The Minister in Bolivia (Caldwell) to the Secretary of State

No. 56

Sir: Referring to the Department’s confidential instruction No. 17 of October 20, 1937, as to a proposed conference between the Presidents of Argentina, Brazil, Bolivia and Paraguay, I have the honor to report that in accordance with that instruction I had a conference yesterday afternoon with Dr. Fabián Vaca Chávez, Minister for Foreign Affairs, in which I presented to the Minister orally the additional views of the Department as set forth in the penultimate paragraph of the Department’s instruction under review.

In reply, Dr. Vaca Chávez expressed special gratification to learn that the efforts being made by the Conference to bring about a solution of the controversy would not be relaxed on account of any supplementary efforts which might be made in the same direction in the meantime. He added that Dr. Alvéstegui had been specifically [Page 32]instructed to further the work of the Conference in every possible way. While he had not been instructed to propose specific solutions, he had been authorized to accept certain possible solutions in case these were proposed to him by the Conference.

Dr. Vaca Chávez went on to say that he felt very strongly that no step, however hopeful, should be taken to weaken the prestige or the influence of the Conference itself, and he assured me of the desire of the Bolivian Government to make use of the machinery of the Conference in carrying out any plan which might possibly be agreed upon in the proposed conference between the four Presidents. From the tone of his remarks I gathered that the whole plan was intended to be supplementary and that arrangements for the proposed meeting were still tentative and uncertain.

Dr. Vaca Chávez then went on to tell me that the suggestion in question had come originally from Dr. Saavedra Lamas, who had mentioned the matter first to Dr. Rodriguez Alves and later to Dr. Alvéstegui, who had made a confidential report on the subject during his recent visit to La Paz.

As to possible concrete solutions, which might perhaps be offered if a suitable opportunity arose, Dr. Vaca Chávez went on to say that he had been informed that Dr. Saavedra Lamas had sent Colonel Schweitzer as his personal emissary to Asunción to sound out opinion in Paraguay as to a reasonable territorial solution in return for a cash payment on the part of Bolivia to Paraguay. At the same time Captain Mauriño had come to La Paz on a similar mission. Dr. Vaca Chávez said that Captain Mauriño had reported that he had not found positive evidence as to the probable attitude of Bolivian opinion on this question.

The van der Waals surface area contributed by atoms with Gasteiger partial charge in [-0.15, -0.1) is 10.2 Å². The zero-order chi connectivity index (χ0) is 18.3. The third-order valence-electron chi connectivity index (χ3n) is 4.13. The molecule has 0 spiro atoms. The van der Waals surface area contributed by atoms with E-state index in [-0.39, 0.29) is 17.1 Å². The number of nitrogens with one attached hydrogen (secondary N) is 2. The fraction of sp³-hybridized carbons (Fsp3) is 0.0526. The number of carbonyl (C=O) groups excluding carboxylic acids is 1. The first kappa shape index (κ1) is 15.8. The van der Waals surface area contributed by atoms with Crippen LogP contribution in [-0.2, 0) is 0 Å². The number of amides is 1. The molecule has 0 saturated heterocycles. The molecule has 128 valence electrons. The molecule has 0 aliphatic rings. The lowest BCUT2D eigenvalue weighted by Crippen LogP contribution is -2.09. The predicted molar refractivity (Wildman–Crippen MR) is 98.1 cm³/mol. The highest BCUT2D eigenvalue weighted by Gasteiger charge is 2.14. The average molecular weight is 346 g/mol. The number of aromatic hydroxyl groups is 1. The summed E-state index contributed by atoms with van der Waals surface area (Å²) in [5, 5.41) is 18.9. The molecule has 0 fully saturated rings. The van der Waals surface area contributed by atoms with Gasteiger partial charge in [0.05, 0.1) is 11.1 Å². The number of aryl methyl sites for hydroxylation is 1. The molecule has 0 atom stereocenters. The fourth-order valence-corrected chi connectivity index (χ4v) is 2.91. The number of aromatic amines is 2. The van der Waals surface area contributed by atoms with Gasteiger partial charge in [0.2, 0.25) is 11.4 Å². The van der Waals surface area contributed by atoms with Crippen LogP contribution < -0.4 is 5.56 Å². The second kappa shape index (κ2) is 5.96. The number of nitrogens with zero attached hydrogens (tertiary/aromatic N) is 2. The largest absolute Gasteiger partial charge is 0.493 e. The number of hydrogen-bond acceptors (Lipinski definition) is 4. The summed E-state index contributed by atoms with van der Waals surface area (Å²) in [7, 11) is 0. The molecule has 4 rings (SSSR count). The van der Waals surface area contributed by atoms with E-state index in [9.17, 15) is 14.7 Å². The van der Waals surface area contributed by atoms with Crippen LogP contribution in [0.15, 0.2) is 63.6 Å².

As a possible alternative, Dr. Vaca Chávez added confidentially that the Bolivian Government was also considering another possible solution, involving the extension of the railroad from Puerto Casado to the southern oil fields, with an agreement on the part of Bolivia to export oil to Paraguay by this route in return for a definite territorial settlement and the use of Puerto Casado as a free port on the part of Bolivia, this suggestion being kept for the moment in strict reserve to be used only if other suggested solutions proved to be impracticable. All this Dr. Vaca Chávez told me as an indication of the desire of Bolivia to seek in every possible way a prompt and equitable solution under the terms of the peace protocol of June, 1935, and through the machinery set up at that time.

In this connection, however, the Brazilian Legation has received information which it believes to be reliable that, on his arrival in La Paz, Captain Mauriño went to President Busch and to two high officers of the Army (Peñaranda and Calleja) with a personal message [Page 33]from Dr. Saavedra Lamas, suggesting a direct arrangement between Paraguay, Bolivia and the Argentine as the only practicable solution of the Chaco problem.

Respectfully yours,

Robert G. Caldwell